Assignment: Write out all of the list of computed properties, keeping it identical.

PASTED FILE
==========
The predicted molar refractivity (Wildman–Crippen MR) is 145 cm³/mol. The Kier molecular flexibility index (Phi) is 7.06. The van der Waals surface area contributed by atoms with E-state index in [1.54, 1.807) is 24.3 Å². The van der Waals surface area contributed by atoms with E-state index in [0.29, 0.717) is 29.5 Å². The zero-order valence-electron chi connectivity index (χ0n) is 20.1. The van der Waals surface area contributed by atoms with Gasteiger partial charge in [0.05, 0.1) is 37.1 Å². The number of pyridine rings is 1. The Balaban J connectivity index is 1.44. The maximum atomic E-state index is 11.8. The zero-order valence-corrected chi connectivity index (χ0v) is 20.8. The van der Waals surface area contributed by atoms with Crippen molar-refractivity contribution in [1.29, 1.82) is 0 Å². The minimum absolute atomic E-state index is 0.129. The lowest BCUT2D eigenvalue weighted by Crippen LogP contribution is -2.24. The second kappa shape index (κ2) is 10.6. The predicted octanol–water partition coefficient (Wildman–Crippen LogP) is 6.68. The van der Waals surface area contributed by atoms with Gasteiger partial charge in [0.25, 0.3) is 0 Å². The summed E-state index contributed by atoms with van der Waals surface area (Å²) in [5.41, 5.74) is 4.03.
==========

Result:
The predicted molar refractivity (Wildman–Crippen MR) is 145 cm³/mol. The Kier molecular flexibility index (Phi) is 7.06. The van der Waals surface area contributed by atoms with E-state index in [1.54, 1.807) is 24.3 Å². The van der Waals surface area contributed by atoms with E-state index in [0.29, 0.717) is 29.5 Å². The zero-order valence-electron chi connectivity index (χ0n) is 20.1. The van der Waals surface area contributed by atoms with Gasteiger partial charge in [0.05, 0.1) is 37.1 Å². The number of pyridine rings is 1. The Balaban J connectivity index is 1.44. The maximum atomic E-state index is 11.8. The zero-order valence-corrected chi connectivity index (χ0v) is 20.8. The van der Waals surface area contributed by atoms with Crippen molar-refractivity contribution in [1.29, 1.82) is 0 Å². The minimum absolute atomic E-state index is 0.129. The lowest BCUT2D eigenvalue weighted by Crippen LogP contribution is -2.24. The second kappa shape index (κ2) is 10.6. The predicted octanol–water partition coefficient (Wildman–Crippen LogP) is 6.68. The van der Waals surface area contributed by atoms with Gasteiger partial charge in [0.25, 0.3) is 0 Å². The summed E-state index contributed by atoms with van der Waals surface area (Å²) in [5.41, 5.74) is 4.03.